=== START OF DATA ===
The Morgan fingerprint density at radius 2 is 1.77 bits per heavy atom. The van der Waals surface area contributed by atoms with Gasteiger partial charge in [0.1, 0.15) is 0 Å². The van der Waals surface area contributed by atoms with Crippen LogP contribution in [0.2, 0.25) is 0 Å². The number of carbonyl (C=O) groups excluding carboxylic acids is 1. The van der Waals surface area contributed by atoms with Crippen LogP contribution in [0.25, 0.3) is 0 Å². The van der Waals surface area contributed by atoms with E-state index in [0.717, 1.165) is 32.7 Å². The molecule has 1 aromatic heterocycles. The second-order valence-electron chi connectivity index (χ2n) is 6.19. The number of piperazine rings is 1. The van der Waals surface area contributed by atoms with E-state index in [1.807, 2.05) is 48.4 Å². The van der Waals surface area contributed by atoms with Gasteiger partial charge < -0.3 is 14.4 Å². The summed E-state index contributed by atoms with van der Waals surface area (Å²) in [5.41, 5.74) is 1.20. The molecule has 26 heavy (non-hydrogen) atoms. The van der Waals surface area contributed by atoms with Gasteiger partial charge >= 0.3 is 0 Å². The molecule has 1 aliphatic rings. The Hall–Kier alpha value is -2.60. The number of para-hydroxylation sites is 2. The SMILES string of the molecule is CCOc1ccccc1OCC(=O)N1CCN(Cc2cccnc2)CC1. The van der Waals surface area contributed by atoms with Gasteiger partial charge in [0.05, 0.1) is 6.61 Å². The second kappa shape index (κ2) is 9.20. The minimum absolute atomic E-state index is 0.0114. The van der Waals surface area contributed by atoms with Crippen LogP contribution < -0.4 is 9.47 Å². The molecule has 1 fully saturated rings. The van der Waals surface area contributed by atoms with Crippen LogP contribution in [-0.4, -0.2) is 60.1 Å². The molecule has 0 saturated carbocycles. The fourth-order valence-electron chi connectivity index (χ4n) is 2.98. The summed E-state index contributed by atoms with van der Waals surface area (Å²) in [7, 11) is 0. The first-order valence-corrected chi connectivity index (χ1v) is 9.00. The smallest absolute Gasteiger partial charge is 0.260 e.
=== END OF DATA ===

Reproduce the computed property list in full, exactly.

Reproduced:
The Morgan fingerprint density at radius 2 is 1.77 bits per heavy atom. The van der Waals surface area contributed by atoms with Gasteiger partial charge in [0.1, 0.15) is 0 Å². The van der Waals surface area contributed by atoms with Crippen LogP contribution in [0.2, 0.25) is 0 Å². The number of carbonyl (C=O) groups excluding carboxylic acids is 1. The van der Waals surface area contributed by atoms with Crippen LogP contribution in [0.25, 0.3) is 0 Å². The van der Waals surface area contributed by atoms with E-state index in [0.717, 1.165) is 32.7 Å². The molecule has 1 aromatic heterocycles. The second-order valence-electron chi connectivity index (χ2n) is 6.19. The number of piperazine rings is 1. The van der Waals surface area contributed by atoms with E-state index in [1.807, 2.05) is 48.4 Å². The van der Waals surface area contributed by atoms with Gasteiger partial charge < -0.3 is 14.4 Å². The summed E-state index contributed by atoms with van der Waals surface area (Å²) in [5.41, 5.74) is 1.20. The molecule has 26 heavy (non-hydrogen) atoms. The van der Waals surface area contributed by atoms with Gasteiger partial charge >= 0.3 is 0 Å². The molecule has 1 aliphatic rings. The Hall–Kier alpha value is -2.60. The number of para-hydroxylation sites is 2. The SMILES string of the molecule is CCOc1ccccc1OCC(=O)N1CCN(Cc2cccnc2)CC1. The van der Waals surface area contributed by atoms with Gasteiger partial charge in [0.05, 0.1) is 6.61 Å². The second kappa shape index (κ2) is 9.20. The minimum absolute atomic E-state index is 0.0114. The van der Waals surface area contributed by atoms with Crippen LogP contribution < -0.4 is 9.47 Å². The molecule has 1 fully saturated rings. The van der Waals surface area contributed by atoms with Crippen LogP contribution in [-0.4, -0.2) is 60.1 Å². The molecule has 0 saturated carbocycles. The fourth-order valence-electron chi connectivity index (χ4n) is 2.98. The summed E-state index contributed by atoms with van der Waals surface area (Å²) in [7, 11) is 0. The first-order valence-corrected chi connectivity index (χ1v) is 9.00. The smallest absolute Gasteiger partial charge is 0.260 e.